Marky is allowing me to add or remove a note from a chord and still count it as one chord. Last night he asked me how the challenge was going, and he told me that I should be able to write a one-chord song in 15 minutes. Now, I could blame it on the fact that I had to remove the guitar strings, re-screw the input, and restring my guitar (yes, I fixed the Bubinga ALL BY MYSELF! I can so play with the boys!), but perhaps I am trying too hard. So, I turned off the television and pulled out the lil’ pink guy (but only after spending a few hours checking out how my Chili Dog octave pedal sounds with my fixed Bubinga) and placed my fingers over the notes in the formation of a C-chord
After another hour of picking around, I started randomly strumming, adding a finger here, taking away a finger there, until I found something aurally pleasing. Marky says that is the easy part. I then placed the guitar beside me on the bed, and I opened my journal. I spent the next few minutes staring at a blank page. Then, I checked Twitter and Facebook on my iPhone. I responded to some text messages. I listened to Etta James, and I watched some White Stripes videos. When I was finally finished messing around, I finally picked up the pen and scribbled a few random words such as: hurt, head, bed, and arm. Then, I started humming, and meanwhile I thought about a trip to London that I took over three years ago.
I spent three days with a friend in Surrey then got a hotel room in London on Old Street, but instead of staying there I went out with to the Good Mixer pub in hopes to run into another friend whom I had met on my last visit. He introduced me to his lovely friend (are you still following?) whom I stayed with on Chalk Farm Road that night. I made it back to my hotel with just enough time to check out and check into another hotel in Belsize Park. I was restless, but I remembered a suggestion to check out the Boogaloo bar.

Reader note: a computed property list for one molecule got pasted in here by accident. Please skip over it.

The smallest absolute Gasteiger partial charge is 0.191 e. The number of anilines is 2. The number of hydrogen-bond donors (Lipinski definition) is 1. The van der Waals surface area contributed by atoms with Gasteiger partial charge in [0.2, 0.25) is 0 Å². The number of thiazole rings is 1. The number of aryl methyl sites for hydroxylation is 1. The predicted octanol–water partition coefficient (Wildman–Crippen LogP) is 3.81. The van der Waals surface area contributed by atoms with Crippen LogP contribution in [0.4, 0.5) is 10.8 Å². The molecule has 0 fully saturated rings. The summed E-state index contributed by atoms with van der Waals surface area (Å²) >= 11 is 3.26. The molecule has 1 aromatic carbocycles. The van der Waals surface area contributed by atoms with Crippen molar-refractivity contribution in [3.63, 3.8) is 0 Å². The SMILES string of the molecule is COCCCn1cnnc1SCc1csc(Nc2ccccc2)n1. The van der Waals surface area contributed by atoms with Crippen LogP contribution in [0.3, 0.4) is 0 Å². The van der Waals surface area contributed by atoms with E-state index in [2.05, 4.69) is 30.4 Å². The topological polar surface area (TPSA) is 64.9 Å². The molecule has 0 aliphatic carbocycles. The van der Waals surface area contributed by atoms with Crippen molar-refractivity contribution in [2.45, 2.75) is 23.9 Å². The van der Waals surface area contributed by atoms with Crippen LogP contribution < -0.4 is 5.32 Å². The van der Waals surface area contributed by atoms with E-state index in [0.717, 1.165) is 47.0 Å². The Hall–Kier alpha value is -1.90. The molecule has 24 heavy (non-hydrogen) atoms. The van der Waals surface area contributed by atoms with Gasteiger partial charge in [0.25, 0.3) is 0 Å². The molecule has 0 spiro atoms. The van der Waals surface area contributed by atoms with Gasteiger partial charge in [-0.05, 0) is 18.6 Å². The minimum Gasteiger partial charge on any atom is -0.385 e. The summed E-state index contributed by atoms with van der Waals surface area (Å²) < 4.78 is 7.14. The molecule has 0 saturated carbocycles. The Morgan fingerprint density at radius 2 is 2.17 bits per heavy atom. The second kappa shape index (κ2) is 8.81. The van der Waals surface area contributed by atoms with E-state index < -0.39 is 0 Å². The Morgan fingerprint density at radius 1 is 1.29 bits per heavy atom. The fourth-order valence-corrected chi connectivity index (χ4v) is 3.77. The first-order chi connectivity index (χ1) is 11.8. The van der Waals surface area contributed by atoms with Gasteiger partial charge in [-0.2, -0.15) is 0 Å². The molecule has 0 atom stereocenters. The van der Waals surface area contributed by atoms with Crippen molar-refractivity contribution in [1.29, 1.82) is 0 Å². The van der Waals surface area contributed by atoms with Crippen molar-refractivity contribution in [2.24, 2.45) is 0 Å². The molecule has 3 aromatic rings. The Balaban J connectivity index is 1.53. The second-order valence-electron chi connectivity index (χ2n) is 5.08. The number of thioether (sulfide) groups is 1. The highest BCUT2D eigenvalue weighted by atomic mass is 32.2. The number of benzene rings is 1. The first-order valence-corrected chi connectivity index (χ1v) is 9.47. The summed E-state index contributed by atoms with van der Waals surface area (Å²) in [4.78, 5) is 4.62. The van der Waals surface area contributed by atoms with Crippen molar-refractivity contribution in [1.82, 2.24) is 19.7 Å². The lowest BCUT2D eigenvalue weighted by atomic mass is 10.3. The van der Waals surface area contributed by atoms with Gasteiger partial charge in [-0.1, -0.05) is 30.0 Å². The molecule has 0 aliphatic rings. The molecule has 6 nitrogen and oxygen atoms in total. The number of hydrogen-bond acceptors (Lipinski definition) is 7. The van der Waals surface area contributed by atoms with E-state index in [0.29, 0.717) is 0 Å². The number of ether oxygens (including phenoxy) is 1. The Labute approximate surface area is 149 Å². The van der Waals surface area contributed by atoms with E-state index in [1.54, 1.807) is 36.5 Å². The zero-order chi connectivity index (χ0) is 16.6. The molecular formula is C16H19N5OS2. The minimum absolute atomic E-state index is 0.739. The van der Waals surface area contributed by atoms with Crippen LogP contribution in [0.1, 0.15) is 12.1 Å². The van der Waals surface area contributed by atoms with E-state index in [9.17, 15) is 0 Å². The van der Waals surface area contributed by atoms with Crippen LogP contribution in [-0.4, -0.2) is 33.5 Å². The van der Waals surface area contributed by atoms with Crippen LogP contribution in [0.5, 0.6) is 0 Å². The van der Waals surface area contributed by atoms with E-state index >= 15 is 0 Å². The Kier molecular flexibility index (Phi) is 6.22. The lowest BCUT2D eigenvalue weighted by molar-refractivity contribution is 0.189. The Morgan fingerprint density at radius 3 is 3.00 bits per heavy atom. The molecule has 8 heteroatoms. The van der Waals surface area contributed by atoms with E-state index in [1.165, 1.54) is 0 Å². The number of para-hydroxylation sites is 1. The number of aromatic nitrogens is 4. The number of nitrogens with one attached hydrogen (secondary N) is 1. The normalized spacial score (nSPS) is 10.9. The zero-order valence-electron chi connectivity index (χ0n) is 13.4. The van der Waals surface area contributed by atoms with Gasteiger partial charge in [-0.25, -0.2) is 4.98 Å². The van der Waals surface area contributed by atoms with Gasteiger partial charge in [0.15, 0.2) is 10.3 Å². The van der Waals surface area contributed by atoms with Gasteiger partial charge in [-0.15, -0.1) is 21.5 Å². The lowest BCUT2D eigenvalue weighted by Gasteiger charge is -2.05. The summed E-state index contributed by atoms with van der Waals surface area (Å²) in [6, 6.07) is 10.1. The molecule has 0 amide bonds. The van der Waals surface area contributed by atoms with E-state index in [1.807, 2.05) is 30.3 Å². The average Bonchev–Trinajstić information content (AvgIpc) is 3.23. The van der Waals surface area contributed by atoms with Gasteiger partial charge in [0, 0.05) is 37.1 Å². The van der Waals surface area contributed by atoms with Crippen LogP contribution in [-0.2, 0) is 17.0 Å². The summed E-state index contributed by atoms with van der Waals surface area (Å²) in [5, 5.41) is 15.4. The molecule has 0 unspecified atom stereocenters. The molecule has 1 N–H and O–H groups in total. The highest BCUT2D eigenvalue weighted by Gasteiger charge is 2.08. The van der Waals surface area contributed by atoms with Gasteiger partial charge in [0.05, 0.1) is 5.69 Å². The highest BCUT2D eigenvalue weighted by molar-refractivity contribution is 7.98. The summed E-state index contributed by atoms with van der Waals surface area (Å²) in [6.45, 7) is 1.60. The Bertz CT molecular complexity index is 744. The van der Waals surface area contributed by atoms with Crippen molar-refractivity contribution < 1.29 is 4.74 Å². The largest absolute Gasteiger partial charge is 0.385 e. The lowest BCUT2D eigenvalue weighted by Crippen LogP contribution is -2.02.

The Boogaloo bar is located in Highgate, a village in north London. I suppose there was an easier way to get there, but being foreign, I got directions from my bellhop and took the train to the Archway tube station. It took me a while of wandering around in the dark by myself to find this infamous bar. After about a 15 minute walk straight down Archway Road, I came across a charming little juke-joint with a small sign that unassumingly proclaimed: the Boogaloo!
I walked inside, and my eyes took a moment to adjust. The room was amber lit with modest neon signs and some candle light. A handful of people occupied the cozy space, some in the corner, a few at the bar and one or two making use of the red couches in the center of the room. I could not help but notice the tall, angular gentlemen sitting on one end of the bar. There was something about him. It was not that he was wearing tweed or that his bright orange hair seemed to catch fire, illuminated as it was by the amber light. It was, rather, the soft curves in his face, and the way he slouched over the bar with a pint of Guinness in front of him that suggested an air of defeat. I thought he must be waiting to melt into the floor, and I let my eyes linger on him momentarily as I carefully chose a seat all the way at the other end of the bar. Continue reading